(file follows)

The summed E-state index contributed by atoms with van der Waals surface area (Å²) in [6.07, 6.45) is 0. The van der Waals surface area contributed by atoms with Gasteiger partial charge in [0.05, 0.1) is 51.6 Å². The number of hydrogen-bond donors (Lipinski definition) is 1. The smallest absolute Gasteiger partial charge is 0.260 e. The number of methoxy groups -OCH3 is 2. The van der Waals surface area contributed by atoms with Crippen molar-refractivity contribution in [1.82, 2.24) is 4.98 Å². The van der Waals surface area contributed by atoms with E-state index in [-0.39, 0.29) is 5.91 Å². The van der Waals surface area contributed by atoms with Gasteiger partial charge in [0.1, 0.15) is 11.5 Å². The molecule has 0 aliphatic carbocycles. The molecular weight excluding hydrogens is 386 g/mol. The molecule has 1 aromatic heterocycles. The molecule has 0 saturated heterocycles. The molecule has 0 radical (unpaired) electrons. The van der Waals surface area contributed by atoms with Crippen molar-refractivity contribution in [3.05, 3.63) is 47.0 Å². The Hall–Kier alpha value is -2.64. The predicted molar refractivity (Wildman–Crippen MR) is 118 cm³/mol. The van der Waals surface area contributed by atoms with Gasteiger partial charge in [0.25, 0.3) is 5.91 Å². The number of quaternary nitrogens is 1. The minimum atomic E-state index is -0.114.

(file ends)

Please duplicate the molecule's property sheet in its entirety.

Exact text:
The summed E-state index contributed by atoms with van der Waals surface area (Å²) in [6.07, 6.45) is 0. The van der Waals surface area contributed by atoms with Gasteiger partial charge in [0.05, 0.1) is 51.6 Å². The number of hydrogen-bond donors (Lipinski definition) is 1. The smallest absolute Gasteiger partial charge is 0.260 e. The number of methoxy groups -OCH3 is 2. The van der Waals surface area contributed by atoms with Crippen molar-refractivity contribution in [1.82, 2.24) is 4.98 Å². The van der Waals surface area contributed by atoms with E-state index in [-0.39, 0.29) is 5.91 Å². The van der Waals surface area contributed by atoms with Gasteiger partial charge in [0.1, 0.15) is 11.5 Å². The molecule has 0 aliphatic carbocycles. The molecular weight excluding hydrogens is 386 g/mol. The molecule has 1 aromatic heterocycles. The molecule has 0 saturated heterocycles. The molecule has 0 radical (unpaired) electrons. The van der Waals surface area contributed by atoms with Crippen molar-refractivity contribution in [3.05, 3.63) is 47.0 Å². The Hall–Kier alpha value is -2.64. The predicted molar refractivity (Wildman–Crippen MR) is 118 cm³/mol. The van der Waals surface area contributed by atoms with Gasteiger partial charge in [0.25, 0.3) is 5.91 Å². The number of quaternary nitrogens is 1. The minimum atomic E-state index is -0.114.